Posted by: Patricia Salkin | February 24, 2021

IN Supreme Court Concluded Granting University the Right to Define Fraternities and Sororities does Not Constitute Improper Delegation of Legislative Authority

This post was authored by Olena Botshteyn, Esq.

UJ-Eighty sought judicial review under the state and federal constitutions, arguing that Bloomington improperly granted its legislative authority to Indiana University (IU), when it allowed IU to define fraternities and sororities. The trial court concluded there was violation of constitutions and the appellate court affirmed. The Supreme Court reversed the decision, concluding that there was no improper delegation of authority to the IU by the town of Bloomington, as the town merely defined fraternities and sororities in its zoning law based on their relationship with IU. The court concluded that this cannot be viewed as an impermissible delegation of legislative power, and thus, there were no constitutional violations.

In 2002, UJ-Eighty purchased the property, located in Bloomington’s zoning district with a limited residential use. One of the permitted residential uses in this district is a fraternity or sorority house. At the time of purchase, Bloomington zoning Ordinance defined a fraternity or sorority house as a “building or portion thereof … for groups of unmarried students in attendance at an educational institution.” The Ordinance was amended later on to require for such students to be enrolled at IU and be recognized by IU as being members of a fraternity or sorority. In February 2018, IU revoked its recognition of Tau Kappa Epsilon, Inc. (TKE), a fraternity that occupied the building, owned by UJ-Eighty. While most of its members vacated the property, two remained. Bloomington further mailed a Notice of Violation to UJ-Eighty, stating that UJ-Eighty engaged in an illegal land use. UJ-Eighty further sought judicial review and argued that Bloomington unlawfully delegated zoning authority to IU, when it allowed IU to define fraternities and sororities.

First, the court concluded that Bloomington did not delegate its legislative authority IU and thus, did not violate Indiana Constitution. According to the Indiana Constitution, “no one can modify or change the law except the legislature”. Bloomington was the sole entity that enacted the Ordinance, defining permitted uses and zoning districts. While the Ordinance did provide a definition of “fraternity” and “sorority”, such definitions were similar to others that referenced an outside entity, similar to IU. In summation, the court stated that nothing indicates that the legislative power was granted to IU here.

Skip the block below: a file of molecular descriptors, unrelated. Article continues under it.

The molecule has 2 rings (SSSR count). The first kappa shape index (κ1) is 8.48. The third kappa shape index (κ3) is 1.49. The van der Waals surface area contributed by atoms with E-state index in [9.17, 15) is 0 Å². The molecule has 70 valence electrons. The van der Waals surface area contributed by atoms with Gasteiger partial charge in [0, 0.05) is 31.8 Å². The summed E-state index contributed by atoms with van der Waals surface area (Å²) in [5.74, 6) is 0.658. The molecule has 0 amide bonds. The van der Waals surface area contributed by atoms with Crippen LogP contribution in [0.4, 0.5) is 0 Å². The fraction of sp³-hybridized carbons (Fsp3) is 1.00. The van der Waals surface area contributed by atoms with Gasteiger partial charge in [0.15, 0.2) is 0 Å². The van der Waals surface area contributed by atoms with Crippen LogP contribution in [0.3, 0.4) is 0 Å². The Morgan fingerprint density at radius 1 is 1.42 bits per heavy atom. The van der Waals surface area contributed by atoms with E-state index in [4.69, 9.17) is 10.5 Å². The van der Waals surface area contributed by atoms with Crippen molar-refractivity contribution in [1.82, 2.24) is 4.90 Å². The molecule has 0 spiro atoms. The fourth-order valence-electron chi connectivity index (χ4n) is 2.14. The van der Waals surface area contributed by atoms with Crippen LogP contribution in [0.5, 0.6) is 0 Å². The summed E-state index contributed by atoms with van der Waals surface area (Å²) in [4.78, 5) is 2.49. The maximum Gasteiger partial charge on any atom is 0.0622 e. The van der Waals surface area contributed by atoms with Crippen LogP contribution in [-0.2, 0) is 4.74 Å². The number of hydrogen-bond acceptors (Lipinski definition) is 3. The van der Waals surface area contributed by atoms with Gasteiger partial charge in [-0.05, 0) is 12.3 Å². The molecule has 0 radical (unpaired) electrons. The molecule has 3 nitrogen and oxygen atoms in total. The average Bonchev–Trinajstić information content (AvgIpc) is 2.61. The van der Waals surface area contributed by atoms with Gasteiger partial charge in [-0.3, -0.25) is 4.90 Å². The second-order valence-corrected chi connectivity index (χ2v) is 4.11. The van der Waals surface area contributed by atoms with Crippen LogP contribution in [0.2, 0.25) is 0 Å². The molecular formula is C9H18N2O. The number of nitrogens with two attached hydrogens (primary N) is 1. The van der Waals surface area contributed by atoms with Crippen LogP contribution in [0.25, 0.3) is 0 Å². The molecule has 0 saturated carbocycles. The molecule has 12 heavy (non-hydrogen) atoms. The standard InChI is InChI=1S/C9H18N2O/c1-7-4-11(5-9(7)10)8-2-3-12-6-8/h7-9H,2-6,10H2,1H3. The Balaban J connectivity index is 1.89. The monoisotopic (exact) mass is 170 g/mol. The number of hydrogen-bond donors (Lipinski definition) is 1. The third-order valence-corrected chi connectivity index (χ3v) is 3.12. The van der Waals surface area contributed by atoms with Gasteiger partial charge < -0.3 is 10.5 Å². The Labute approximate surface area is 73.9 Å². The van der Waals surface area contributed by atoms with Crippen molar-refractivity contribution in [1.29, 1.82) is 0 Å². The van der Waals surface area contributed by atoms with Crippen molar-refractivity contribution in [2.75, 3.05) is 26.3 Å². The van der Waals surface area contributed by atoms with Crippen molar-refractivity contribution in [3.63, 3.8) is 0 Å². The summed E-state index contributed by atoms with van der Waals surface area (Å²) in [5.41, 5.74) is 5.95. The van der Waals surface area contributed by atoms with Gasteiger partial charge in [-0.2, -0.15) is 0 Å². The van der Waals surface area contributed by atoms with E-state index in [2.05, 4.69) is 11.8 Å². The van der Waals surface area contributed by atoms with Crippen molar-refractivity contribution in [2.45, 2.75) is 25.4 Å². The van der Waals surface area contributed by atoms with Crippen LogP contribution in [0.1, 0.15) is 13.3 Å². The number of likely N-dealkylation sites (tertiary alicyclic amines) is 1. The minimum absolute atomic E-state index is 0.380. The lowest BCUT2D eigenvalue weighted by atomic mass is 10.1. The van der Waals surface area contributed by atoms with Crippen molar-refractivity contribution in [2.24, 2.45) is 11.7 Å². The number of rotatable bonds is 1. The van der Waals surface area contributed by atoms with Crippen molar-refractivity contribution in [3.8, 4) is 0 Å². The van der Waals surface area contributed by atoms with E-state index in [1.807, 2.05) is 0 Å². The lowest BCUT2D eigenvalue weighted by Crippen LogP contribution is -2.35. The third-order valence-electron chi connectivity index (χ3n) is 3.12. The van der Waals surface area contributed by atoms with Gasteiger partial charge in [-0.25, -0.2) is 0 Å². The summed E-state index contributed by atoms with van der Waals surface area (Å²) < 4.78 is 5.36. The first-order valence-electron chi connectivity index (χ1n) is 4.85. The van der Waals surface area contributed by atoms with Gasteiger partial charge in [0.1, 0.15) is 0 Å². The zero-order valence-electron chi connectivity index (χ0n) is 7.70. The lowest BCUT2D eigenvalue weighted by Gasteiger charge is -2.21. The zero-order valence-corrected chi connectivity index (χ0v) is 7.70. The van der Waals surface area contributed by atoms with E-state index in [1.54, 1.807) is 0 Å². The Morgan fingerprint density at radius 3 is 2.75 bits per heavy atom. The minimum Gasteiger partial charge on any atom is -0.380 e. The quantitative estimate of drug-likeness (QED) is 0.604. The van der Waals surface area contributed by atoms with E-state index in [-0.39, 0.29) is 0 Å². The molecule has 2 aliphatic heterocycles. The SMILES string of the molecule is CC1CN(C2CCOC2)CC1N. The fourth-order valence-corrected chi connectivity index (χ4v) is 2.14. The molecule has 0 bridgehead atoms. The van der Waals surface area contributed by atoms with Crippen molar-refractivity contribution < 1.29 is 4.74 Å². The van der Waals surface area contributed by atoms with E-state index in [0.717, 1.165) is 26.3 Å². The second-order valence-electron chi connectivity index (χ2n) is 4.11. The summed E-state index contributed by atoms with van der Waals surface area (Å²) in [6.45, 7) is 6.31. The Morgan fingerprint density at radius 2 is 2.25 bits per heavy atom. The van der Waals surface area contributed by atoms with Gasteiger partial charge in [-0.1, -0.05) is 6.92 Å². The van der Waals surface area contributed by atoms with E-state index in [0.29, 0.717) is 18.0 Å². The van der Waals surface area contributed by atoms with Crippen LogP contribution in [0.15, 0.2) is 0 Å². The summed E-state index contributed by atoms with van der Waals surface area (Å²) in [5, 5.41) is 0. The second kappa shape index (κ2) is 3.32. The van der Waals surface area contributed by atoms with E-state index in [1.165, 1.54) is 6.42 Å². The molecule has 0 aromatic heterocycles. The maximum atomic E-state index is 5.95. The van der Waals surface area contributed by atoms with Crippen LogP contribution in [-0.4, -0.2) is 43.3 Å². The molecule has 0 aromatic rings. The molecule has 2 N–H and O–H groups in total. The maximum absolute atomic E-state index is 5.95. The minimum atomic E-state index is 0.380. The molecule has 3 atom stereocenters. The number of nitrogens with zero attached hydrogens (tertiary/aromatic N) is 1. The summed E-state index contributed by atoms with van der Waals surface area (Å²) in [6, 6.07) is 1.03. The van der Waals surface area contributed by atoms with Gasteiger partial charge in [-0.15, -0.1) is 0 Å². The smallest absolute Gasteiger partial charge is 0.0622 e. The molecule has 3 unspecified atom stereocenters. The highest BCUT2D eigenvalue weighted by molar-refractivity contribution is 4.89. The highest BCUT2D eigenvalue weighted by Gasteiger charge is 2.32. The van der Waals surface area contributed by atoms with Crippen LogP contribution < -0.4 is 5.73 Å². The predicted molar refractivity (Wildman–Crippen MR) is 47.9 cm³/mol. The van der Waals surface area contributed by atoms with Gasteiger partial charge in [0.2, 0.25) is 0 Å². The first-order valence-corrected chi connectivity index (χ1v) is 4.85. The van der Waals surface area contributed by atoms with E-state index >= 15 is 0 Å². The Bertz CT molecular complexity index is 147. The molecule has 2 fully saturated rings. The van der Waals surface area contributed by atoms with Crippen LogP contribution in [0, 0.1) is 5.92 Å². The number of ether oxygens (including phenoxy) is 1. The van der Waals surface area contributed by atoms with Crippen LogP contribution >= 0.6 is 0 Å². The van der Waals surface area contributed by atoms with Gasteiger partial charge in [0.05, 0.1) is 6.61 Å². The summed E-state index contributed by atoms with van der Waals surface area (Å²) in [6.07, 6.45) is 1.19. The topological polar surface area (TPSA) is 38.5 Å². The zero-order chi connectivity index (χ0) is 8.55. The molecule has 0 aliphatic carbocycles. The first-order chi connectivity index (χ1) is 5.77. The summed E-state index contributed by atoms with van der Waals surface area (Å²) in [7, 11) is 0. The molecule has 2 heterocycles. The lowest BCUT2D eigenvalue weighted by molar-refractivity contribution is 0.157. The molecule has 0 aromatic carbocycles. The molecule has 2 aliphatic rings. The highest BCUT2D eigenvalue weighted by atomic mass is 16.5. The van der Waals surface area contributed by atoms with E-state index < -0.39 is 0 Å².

Further, the court concluded that Bloomington did not deprive UJ-Eighty of due process and thus, did not violate US Constitution. While proving their argument, UJ-Eighty referred to cases, where the landowners were required to obtain their neighbors’ consent to use their land. Here, UJ-Eighty never had to seek IU’s consent to use its land. IU had no direct power to prohibit UJ-Eighty from lawfully using its land. Instead, IU has power to regulate the status of fraternities and sororities, however, this power comes from its General Assembly, and not from Bloomington. “IU’s decision to recognize or sanction a fraternity may have had “collateral effects” on land use in Bloomington”, but such a decision cannot be viewed as a delegation of legislative power.

City of Bloomington Board of Zoning Appeals v UJ-Eighty Corporation, 2021 WL 717972 (IN 2/23/2021)


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